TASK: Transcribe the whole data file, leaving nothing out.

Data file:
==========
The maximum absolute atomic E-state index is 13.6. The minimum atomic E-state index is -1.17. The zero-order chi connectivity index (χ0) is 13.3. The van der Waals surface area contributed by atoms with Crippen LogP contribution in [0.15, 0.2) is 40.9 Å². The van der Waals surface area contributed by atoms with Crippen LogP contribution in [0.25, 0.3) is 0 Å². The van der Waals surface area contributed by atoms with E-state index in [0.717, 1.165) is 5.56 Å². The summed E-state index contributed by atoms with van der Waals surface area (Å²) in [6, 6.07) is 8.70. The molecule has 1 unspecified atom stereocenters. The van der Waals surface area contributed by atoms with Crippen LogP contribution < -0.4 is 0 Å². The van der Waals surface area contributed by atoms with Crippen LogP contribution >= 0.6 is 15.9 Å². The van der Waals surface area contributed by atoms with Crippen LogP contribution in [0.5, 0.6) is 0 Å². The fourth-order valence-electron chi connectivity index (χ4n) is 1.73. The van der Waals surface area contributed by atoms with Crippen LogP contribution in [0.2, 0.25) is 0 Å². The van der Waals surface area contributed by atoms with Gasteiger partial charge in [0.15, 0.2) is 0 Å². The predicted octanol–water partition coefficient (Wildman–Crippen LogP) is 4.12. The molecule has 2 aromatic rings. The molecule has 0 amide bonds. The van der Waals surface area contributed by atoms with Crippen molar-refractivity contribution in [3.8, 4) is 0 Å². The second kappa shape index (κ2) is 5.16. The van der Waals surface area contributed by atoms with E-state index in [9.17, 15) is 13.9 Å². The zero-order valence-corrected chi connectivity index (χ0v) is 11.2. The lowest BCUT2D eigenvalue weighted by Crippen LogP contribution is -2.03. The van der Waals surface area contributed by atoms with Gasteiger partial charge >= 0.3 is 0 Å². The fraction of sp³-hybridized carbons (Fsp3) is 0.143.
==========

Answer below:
The maximum absolute atomic E-state index is 13.6. The minimum atomic E-state index is -1.17. The zero-order chi connectivity index (χ0) is 13.3. The van der Waals surface area contributed by atoms with Crippen LogP contribution in [0.15, 0.2) is 40.9 Å². The van der Waals surface area contributed by atoms with Crippen LogP contribution in [0.25, 0.3) is 0 Å². The van der Waals surface area contributed by atoms with E-state index in [0.717, 1.165) is 5.56 Å². The summed E-state index contributed by atoms with van der Waals surface area (Å²) in [6, 6.07) is 8.70. The molecule has 1 unspecified atom stereocenters. The van der Waals surface area contributed by atoms with Crippen LogP contribution < -0.4 is 0 Å². The van der Waals surface area contributed by atoms with Crippen LogP contribution >= 0.6 is 15.9 Å². The van der Waals surface area contributed by atoms with Crippen LogP contribution in [0.5, 0.6) is 0 Å². The fourth-order valence-electron chi connectivity index (χ4n) is 1.73. The van der Waals surface area contributed by atoms with Crippen LogP contribution in [0.2, 0.25) is 0 Å². The van der Waals surface area contributed by atoms with Gasteiger partial charge in [0.15, 0.2) is 0 Å². The predicted octanol–water partition coefficient (Wildman–Crippen LogP) is 4.12. The molecule has 2 aromatic rings. The molecule has 0 amide bonds. The van der Waals surface area contributed by atoms with Crippen molar-refractivity contribution in [3.8, 4) is 0 Å². The second kappa shape index (κ2) is 5.16. The van der Waals surface area contributed by atoms with E-state index in [9.17, 15) is 13.9 Å². The zero-order valence-corrected chi connectivity index (χ0v) is 11.2. The lowest BCUT2D eigenvalue weighted by Crippen LogP contribution is -2.03. The van der Waals surface area contributed by atoms with Gasteiger partial charge >= 0.3 is 0 Å². The fraction of sp³-hybridized carbons (Fsp3) is 0.143.